Column, Movie Diary

The Movie Diary: Finding the right footing

Parents and children, if they’re lucky, will find a multitude of ways to bond. My son and I have been fortunate in this respect because we’ve always found common activities that have brought us closer together. 

Early on, we bonded over Legos. I grew up enthralled with the plastic building blocks and subsequently passed this love onto my son once he was old enough not to eat them. Later, it was the Nerf Hoop. I grew up obsessed with the small plastic basketball hoop and puff ball and spent countless hours finding unique ways to make shots in various rooms in my house. When my son was finally old enough to understand the concept of putting a ball through a goal, I bought him one. After that, he was off to the races. 

Then came the real sports like Little League baseball and rec basketball. I coached both from the time my son started playing as a 7-year-old all the way through middle school. I valued those seasons immensely as it allowed us to spend quality time together while he learned the love of competition.

But the one activity that bonded us the tightest was our mutual love of playing music. 

I selfishly sent my son to drum lessons when he was only 12 years old just so I could have someone to jam with. He picked the instrument up quickly and then, without warning, learned how to play the guitar and bass as well. Before I knew it, we were playing songs together.

Our sessions are frequently fraught with arguments because we often disagree on what songs to play, but the magic of making music together connects us in a way that nothing else does. 

Not surprisingly, we also love going to music stores together to test out instruments. When we travel, we often search out big-box suppliers like Sam Ash or Guitar Center and then spend an hour or two playing with all the demo products they leave out to sample. 

Recently, my wife, son and I were in Colorado for a vacation. When there was some downtime, I suggested to my son that we visit the local Guitar Center to blow off some steam. An hour later we were in a musical paradise.

Anyone who’s ever visited one of these big-box music stores knows that they are a musician’s dream come true. The walls are lined with guitars and basses while the floors are stacked with amplifiers. There are special rooms dedicated to acoustic instruments and other rooms reserved for percussions. No matter what your interest or ability, these places invite you to explore and have fun.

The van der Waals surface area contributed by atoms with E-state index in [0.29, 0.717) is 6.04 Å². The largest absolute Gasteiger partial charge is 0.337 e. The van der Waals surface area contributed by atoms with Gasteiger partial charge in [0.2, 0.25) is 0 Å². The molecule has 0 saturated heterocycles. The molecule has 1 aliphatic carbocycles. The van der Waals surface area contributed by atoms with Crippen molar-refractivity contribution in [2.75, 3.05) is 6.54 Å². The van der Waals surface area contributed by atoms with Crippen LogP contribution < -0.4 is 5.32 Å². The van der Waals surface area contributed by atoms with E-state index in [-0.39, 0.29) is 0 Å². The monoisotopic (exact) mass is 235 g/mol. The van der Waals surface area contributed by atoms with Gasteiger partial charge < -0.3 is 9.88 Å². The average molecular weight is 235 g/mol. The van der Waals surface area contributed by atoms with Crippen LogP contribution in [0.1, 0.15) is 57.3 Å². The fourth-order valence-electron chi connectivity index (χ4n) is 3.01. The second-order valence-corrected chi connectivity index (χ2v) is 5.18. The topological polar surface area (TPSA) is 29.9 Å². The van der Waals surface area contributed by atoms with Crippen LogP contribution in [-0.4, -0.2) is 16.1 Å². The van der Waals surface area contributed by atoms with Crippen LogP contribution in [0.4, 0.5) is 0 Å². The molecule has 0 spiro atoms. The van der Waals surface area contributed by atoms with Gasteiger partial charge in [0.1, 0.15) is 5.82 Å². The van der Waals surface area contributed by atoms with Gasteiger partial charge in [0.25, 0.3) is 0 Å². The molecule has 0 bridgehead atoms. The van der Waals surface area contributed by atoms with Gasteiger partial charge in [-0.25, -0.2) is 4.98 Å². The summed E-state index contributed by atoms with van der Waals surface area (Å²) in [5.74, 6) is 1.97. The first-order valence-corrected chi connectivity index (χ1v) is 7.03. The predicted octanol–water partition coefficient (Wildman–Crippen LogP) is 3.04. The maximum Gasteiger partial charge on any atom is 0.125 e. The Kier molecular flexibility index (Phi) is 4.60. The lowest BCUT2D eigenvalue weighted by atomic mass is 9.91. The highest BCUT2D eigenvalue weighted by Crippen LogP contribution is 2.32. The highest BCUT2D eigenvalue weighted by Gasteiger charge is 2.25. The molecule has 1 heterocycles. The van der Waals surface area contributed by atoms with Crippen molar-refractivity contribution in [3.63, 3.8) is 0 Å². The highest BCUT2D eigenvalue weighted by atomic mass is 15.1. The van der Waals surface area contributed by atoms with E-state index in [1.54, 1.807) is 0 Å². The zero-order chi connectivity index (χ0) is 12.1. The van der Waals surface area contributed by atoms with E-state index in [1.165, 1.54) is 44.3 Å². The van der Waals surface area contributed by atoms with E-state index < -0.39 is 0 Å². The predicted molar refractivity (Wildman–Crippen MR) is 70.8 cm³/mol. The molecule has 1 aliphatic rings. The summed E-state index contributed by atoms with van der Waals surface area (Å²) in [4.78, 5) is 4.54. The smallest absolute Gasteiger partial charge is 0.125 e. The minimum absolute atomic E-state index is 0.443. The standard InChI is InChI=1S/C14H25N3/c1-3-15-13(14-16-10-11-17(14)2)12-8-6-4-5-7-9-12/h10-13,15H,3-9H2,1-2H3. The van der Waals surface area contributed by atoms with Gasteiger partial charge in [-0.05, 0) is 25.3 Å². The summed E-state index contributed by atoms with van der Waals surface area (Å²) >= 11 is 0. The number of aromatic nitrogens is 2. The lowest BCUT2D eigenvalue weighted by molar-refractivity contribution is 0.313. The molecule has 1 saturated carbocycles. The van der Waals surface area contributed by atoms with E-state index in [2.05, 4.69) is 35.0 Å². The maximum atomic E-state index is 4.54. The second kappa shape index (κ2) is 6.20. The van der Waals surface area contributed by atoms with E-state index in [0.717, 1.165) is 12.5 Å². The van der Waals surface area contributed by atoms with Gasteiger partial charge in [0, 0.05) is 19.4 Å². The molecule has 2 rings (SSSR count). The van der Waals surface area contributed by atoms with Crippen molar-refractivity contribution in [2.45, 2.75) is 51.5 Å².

My son and I usually wander off and do our own thing for the first hour and then spend the next hour comparing notes. That was the case during our latest visit; however, when we reconnected half way through, my son insisted on talking about something totally unrelated to music. 

He grabbed my arm and led me to the keyboard area to point out a middle-aged man happily tickling the keys of an electric piano.

“You see those sneakers he has on?” my son boasted. “They are worth $200,000.”

I laughed at his statement and insisted he was wrong, but my son persisted. I finally asked him to prove it. A moment later, he held his phone in front of my face with a picture of the exact shoes up for auction with an asking price of $200,000. 

I still found it preposterous, so I told my son I’d give him $50 to go over and talk to the guy, which he promptly did. The gentleman was kind and answered all his questions and confirmed that the sneakers he was wearing were indeed extremely rare and valuable. 

This average looking guy in a tracksuit with long greasy hair had apparently been given the famed Nike Air Force 1 Low Louis Vuitton Monogram Brown Damier Azur sneakers by a Saudi businessman who thought his piano performance at a local hotel was worthy of special praise.

My only question to him was, why are you wearing them? He responded, “Why not?”

(Google the sneaker name and check it out yourself; you’ll be shocked too.)

This week’s feature, “Asphalt City,” starring Sean Penn as a grizzled New York City EMT worker looked like it would be deserving of special praise, but the end result left me feeling punished by the content.  

It’s hard to connect with an audience when the subject matter is so brutal that you constantly feel like you’re being violated. While this film was well acted, the violent and cruel nature of the story alienated me to the point that I didn’t enjoy the film as much as I wanted to.

Give this one a shot if you love to be exposed to the underbelly of humanity, just be prepared to suffer along the way. 

A searing “C” for Asphalt City,” now playing in theaters everywhere.  

Got a question or comment for Dom? You can email him at

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